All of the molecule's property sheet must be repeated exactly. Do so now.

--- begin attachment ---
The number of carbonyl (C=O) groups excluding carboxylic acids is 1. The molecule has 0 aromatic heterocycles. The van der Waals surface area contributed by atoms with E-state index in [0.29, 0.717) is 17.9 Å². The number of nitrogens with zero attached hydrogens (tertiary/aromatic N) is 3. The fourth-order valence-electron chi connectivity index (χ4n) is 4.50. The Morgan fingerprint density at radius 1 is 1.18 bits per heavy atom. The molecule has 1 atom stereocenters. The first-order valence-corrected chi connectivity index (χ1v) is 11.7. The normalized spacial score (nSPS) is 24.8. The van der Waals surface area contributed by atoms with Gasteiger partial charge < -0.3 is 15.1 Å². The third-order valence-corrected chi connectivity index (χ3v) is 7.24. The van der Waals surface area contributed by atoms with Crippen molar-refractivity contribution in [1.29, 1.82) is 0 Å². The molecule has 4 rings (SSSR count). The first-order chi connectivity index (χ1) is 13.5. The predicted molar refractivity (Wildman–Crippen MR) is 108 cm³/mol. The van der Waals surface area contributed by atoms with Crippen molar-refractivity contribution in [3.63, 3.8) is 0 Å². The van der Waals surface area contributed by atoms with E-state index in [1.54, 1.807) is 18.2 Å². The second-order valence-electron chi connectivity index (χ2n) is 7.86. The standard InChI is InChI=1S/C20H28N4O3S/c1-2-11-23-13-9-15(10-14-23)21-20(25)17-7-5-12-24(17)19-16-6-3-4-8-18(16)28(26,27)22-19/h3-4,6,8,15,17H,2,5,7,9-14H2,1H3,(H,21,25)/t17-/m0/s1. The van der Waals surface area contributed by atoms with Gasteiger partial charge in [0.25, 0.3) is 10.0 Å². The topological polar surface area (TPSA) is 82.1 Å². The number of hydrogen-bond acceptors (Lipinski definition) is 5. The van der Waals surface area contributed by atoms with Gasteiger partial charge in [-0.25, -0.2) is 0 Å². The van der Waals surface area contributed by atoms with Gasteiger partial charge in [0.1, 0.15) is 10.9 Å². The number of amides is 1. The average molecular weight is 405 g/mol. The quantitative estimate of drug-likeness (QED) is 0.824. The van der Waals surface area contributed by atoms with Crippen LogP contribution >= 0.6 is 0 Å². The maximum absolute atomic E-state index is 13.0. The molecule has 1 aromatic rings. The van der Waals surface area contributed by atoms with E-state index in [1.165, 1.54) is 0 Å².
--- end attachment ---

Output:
The number of carbonyl (C=O) groups excluding carboxylic acids is 1. The molecule has 0 aromatic heterocycles. The van der Waals surface area contributed by atoms with E-state index in [0.29, 0.717) is 17.9 Å². The number of nitrogens with zero attached hydrogens (tertiary/aromatic N) is 3. The fourth-order valence-electron chi connectivity index (χ4n) is 4.50. The Morgan fingerprint density at radius 1 is 1.18 bits per heavy atom. The molecule has 1 atom stereocenters. The first-order valence-corrected chi connectivity index (χ1v) is 11.7. The normalized spacial score (nSPS) is 24.8. The van der Waals surface area contributed by atoms with Gasteiger partial charge < -0.3 is 15.1 Å². The third-order valence-corrected chi connectivity index (χ3v) is 7.24. The van der Waals surface area contributed by atoms with Crippen molar-refractivity contribution in [1.29, 1.82) is 0 Å². The molecule has 4 rings (SSSR count). The first-order chi connectivity index (χ1) is 13.5. The predicted molar refractivity (Wildman–Crippen MR) is 108 cm³/mol. The van der Waals surface area contributed by atoms with Crippen molar-refractivity contribution in [3.63, 3.8) is 0 Å². The van der Waals surface area contributed by atoms with E-state index in [1.54, 1.807) is 18.2 Å². The second-order valence-electron chi connectivity index (χ2n) is 7.86. The standard InChI is InChI=1S/C20H28N4O3S/c1-2-11-23-13-9-15(10-14-23)21-20(25)17-7-5-12-24(17)19-16-6-3-4-8-18(16)28(26,27)22-19/h3-4,6,8,15,17H,2,5,7,9-14H2,1H3,(H,21,25)/t17-/m0/s1. The van der Waals surface area contributed by atoms with Gasteiger partial charge in [0.25, 0.3) is 10.0 Å². The topological polar surface area (TPSA) is 82.1 Å². The number of hydrogen-bond acceptors (Lipinski definition) is 5. The van der Waals surface area contributed by atoms with Gasteiger partial charge in [-0.25, -0.2) is 0 Å². The van der Waals surface area contributed by atoms with Gasteiger partial charge in [0.1, 0.15) is 10.9 Å². The number of amides is 1. The average molecular weight is 405 g/mol. The quantitative estimate of drug-likeness (QED) is 0.824. The van der Waals surface area contributed by atoms with Crippen LogP contribution >= 0.6 is 0 Å². The maximum absolute atomic E-state index is 13.0. The molecule has 1 aromatic rings. The van der Waals surface area contributed by atoms with E-state index in [1.165, 1.54) is 0 Å².